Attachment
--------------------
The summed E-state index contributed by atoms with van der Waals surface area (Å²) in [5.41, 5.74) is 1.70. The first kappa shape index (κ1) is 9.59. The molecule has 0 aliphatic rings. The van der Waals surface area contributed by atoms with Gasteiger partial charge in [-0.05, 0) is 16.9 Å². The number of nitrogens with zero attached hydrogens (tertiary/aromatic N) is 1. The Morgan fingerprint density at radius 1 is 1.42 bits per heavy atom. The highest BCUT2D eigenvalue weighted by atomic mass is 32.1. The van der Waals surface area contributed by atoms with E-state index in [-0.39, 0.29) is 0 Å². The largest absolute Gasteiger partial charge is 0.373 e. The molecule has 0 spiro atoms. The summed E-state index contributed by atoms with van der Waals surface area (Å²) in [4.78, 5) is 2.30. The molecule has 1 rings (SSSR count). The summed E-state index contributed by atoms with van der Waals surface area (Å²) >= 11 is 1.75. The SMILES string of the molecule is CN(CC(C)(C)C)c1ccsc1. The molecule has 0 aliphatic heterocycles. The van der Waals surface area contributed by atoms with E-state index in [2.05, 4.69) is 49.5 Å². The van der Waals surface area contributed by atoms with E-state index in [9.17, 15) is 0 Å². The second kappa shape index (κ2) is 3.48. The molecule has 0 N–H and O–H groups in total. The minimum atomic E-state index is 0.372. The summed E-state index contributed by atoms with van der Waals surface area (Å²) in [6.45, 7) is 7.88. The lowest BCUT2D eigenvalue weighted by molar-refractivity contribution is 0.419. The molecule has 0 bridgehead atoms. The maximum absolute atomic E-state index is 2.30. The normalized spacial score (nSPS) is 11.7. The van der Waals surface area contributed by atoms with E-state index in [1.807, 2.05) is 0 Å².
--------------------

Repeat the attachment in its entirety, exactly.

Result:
The summed E-state index contributed by atoms with van der Waals surface area (Å²) in [5.41, 5.74) is 1.70. The first kappa shape index (κ1) is 9.59. The molecule has 0 aliphatic rings. The van der Waals surface area contributed by atoms with Gasteiger partial charge in [-0.05, 0) is 16.9 Å². The number of nitrogens with zero attached hydrogens (tertiary/aromatic N) is 1. The Morgan fingerprint density at radius 1 is 1.42 bits per heavy atom. The highest BCUT2D eigenvalue weighted by atomic mass is 32.1. The van der Waals surface area contributed by atoms with E-state index in [-0.39, 0.29) is 0 Å². The largest absolute Gasteiger partial charge is 0.373 e. The molecule has 0 spiro atoms. The summed E-state index contributed by atoms with van der Waals surface area (Å²) in [4.78, 5) is 2.30. The molecule has 1 rings (SSSR count). The summed E-state index contributed by atoms with van der Waals surface area (Å²) >= 11 is 1.75. The SMILES string of the molecule is CN(CC(C)(C)C)c1ccsc1. The molecule has 0 aliphatic heterocycles. The van der Waals surface area contributed by atoms with E-state index in [2.05, 4.69) is 49.5 Å². The van der Waals surface area contributed by atoms with E-state index in [9.17, 15) is 0 Å². The second kappa shape index (κ2) is 3.48. The molecule has 0 N–H and O–H groups in total. The minimum atomic E-state index is 0.372. The summed E-state index contributed by atoms with van der Waals surface area (Å²) in [6.45, 7) is 7.88. The lowest BCUT2D eigenvalue weighted by molar-refractivity contribution is 0.419. The molecule has 0 bridgehead atoms. The maximum absolute atomic E-state index is 2.30. The normalized spacial score (nSPS) is 11.7. The van der Waals surface area contributed by atoms with E-state index in [1.807, 2.05) is 0 Å².